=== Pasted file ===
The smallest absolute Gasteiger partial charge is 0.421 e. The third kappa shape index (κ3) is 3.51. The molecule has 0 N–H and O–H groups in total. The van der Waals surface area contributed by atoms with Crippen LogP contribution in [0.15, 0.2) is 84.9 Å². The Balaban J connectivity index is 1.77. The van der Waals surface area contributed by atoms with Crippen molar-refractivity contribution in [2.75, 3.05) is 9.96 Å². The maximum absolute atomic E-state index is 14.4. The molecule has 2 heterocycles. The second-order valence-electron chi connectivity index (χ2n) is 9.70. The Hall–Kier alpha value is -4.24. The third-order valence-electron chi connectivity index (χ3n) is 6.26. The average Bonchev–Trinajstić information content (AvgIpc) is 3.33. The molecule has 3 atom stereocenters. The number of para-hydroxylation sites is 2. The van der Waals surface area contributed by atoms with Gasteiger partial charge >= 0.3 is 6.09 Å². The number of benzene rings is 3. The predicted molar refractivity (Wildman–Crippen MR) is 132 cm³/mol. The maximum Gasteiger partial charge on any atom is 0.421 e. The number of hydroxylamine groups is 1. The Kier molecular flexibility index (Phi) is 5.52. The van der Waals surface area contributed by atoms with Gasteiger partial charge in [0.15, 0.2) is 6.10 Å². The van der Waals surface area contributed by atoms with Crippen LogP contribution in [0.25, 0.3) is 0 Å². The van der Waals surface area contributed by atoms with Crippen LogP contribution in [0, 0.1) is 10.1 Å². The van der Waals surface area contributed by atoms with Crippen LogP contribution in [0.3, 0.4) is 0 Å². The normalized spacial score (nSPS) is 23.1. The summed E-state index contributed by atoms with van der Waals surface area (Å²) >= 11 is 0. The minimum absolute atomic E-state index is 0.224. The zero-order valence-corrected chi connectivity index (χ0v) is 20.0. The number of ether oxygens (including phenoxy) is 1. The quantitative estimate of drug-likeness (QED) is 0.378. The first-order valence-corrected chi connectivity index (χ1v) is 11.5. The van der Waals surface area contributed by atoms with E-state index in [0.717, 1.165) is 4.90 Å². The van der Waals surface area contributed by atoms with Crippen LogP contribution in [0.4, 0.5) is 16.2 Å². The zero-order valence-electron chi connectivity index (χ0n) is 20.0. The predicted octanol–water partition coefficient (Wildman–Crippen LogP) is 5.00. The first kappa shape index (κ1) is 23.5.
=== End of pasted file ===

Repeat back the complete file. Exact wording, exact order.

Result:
The smallest absolute Gasteiger partial charge is 0.421 e. The third kappa shape index (κ3) is 3.51. The molecule has 0 N–H and O–H groups in total. The van der Waals surface area contributed by atoms with Crippen LogP contribution in [0.15, 0.2) is 84.9 Å². The Balaban J connectivity index is 1.77. The van der Waals surface area contributed by atoms with Crippen molar-refractivity contribution in [2.75, 3.05) is 9.96 Å². The maximum absolute atomic E-state index is 14.4. The molecule has 2 heterocycles. The second-order valence-electron chi connectivity index (χ2n) is 9.70. The Hall–Kier alpha value is -4.24. The third-order valence-electron chi connectivity index (χ3n) is 6.26. The average Bonchev–Trinajstić information content (AvgIpc) is 3.33. The molecule has 3 atom stereocenters. The number of para-hydroxylation sites is 2. The van der Waals surface area contributed by atoms with Gasteiger partial charge >= 0.3 is 6.09 Å². The number of benzene rings is 3. The predicted molar refractivity (Wildman–Crippen MR) is 132 cm³/mol. The maximum Gasteiger partial charge on any atom is 0.421 e. The number of hydroxylamine groups is 1. The Kier molecular flexibility index (Phi) is 5.52. The van der Waals surface area contributed by atoms with Gasteiger partial charge in [0.15, 0.2) is 6.10 Å². The van der Waals surface area contributed by atoms with Crippen LogP contribution in [0.25, 0.3) is 0 Å². The van der Waals surface area contributed by atoms with Crippen LogP contribution in [0, 0.1) is 10.1 Å². The van der Waals surface area contributed by atoms with Crippen LogP contribution in [0.3, 0.4) is 0 Å². The normalized spacial score (nSPS) is 23.1. The summed E-state index contributed by atoms with van der Waals surface area (Å²) >= 11 is 0. The minimum absolute atomic E-state index is 0.224. The zero-order valence-corrected chi connectivity index (χ0v) is 20.0. The number of ether oxygens (including phenoxy) is 1. The quantitative estimate of drug-likeness (QED) is 0.378. The first-order valence-corrected chi connectivity index (χ1v) is 11.5. The van der Waals surface area contributed by atoms with E-state index in [0.717, 1.165) is 4.90 Å². The van der Waals surface area contributed by atoms with Crippen LogP contribution in [0.4, 0.5) is 16.2 Å². The zero-order valence-electron chi connectivity index (χ0n) is 20.0. The predicted octanol–water partition coefficient (Wildman–Crippen LogP) is 5.00. The first kappa shape index (κ1) is 23.5.